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E L E GY.
BY WILLIAM SHENStone, ESQ. *
HE ARRIVES AT HIS RETIREMENT IN THE
COUNTRY, AND TAKES OCCASION TO EXPATIATE IN PRAISE OF SIMPLICITY.
TO A FRIEND.
For rural virtues, and for native skies,
I bade Augusta's venal fons farewel ; Now 'mid the trees, I see my smoke arise ;
Now hear the fountains bubbling round my cell.
O may that Genius, which secures my reft,
Preserve this villa for a friend that's dear! Ne’er may my vintage glad the fordid breast;
Ne'er tinge the lip that dares be unfincere !
Far from these paths, ye faithless friends, depart!
Fly my plain board, abhor my hostile name! 10 Hence! the faint verse that flows not from the heart,
But mourns, in labour'd strains, the price of fame!
O lov'd fimplicity! be thine the prize!
Afliduous art correct her page in vain ! His be the palm who, guiltless of disguise, 15
Contemns the pow'r, the dull resource to feign!
* Born 1714 ; dyed 1763.
may the mourner, lavish of his tears For lucre's venal meed, invite
scorn! Still may the bard diffembling doubts and fears,
For praise, for flatt'ry fighing, figh forlorn! 20
Soft as the line of love-sick Hammond flows,
'Twas his fond heart effus'd the melting theme; Ah! never could Aonia's hill disclose
So fair a fountain, or so lov'd a stream.
Ye loveless bards ! intent with artful pains
To form a sigh, or to contrive a tear ! Forego your Pindus, and on plains
Survey Camilla’s charms, and grow sincere.
But thou, my friend! while in thy youthful foul
Love's gentle tyrant seats his aweful throne, 30 While from thy bosom-let not art controul
The ready pen, that makes his edicts known.
Pleasing, when youth is long expir'd, to trace
The forms our pencil, or our pen design'd! “ Such was our youthful air, and shape, and face !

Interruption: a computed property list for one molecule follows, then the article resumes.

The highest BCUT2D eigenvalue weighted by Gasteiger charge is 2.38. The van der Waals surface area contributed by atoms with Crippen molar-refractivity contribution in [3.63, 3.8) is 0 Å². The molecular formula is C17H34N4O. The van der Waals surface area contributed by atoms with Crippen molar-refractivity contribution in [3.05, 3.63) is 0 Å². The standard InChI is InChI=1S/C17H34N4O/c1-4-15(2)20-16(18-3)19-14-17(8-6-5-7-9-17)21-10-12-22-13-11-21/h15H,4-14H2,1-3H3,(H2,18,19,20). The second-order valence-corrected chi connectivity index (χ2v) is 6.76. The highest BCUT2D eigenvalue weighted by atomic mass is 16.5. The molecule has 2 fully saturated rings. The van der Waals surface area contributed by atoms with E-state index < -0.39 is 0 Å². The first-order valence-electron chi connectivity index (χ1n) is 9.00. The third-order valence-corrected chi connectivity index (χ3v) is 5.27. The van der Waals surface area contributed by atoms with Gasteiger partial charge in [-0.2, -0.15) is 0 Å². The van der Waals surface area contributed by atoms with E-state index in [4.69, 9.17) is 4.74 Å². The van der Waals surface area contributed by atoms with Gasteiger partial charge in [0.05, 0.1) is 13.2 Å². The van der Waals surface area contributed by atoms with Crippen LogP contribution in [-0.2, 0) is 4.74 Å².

“ Such the soft image of our youthful mind!
Soft whilst we sleep beneath the rural bow'ss,
steal unseen away ; And where the turf diffus'd its
of flow'rs, We wake to wintry scenes of chill decay !
Curse the sad fortune that detains thy fair ;
Praise the soft hours that gave thee to her arms; Paint thy proud scorn of ev'ry vulgar care,
When hope exalts thee, or when doubt alarms.
Where with none thou hast worn the day, 45
Near fount or stream, in meditation, rove; If in the grove none lov'd to stray,
The faithful Muse shall meet thee in the grove.
" Auditæ voces, vagitus & ingens, " Infantumque anima flentes in limine primo." Vire.
What particulars in Spenser were imagined most proper for
the Author's imitation on this occafion, are his language, his fimplicity, his manner of description, and a peculiar dondernejs of sentiment remarkable throughout his works.
Ah me! full forely is my heart forlorn,
While partial fame doth with her blasts adorn
Such as I oft have chaunced to espy,
In ev'ry village mark'd with little spire,
And oft-times, on vagaries idly bent,
And all in fight doth rise a birchen tree,
25 And as they look'd they found their horror grew, And shap'd it into rods, and tingled at the view.
So have I seen (who has not, may conceive,)
30 Of sport, of song, of pleasure, of repast; They start, they ftare, they wheel, they look
aghaft ; Sad servitude ! such comfortless annoy May no bold Briton's riper age e'er taste!
Ne superstition clog his dance of joy, 35 Ne vision empty, vain, his native bliss destroy.
Near to this dome is found a patch so green,
Where fits the dame, disguis’d in look profound, And eyes her fairy throng, and turns her wheel
Her cap, far whiter than the driven snow,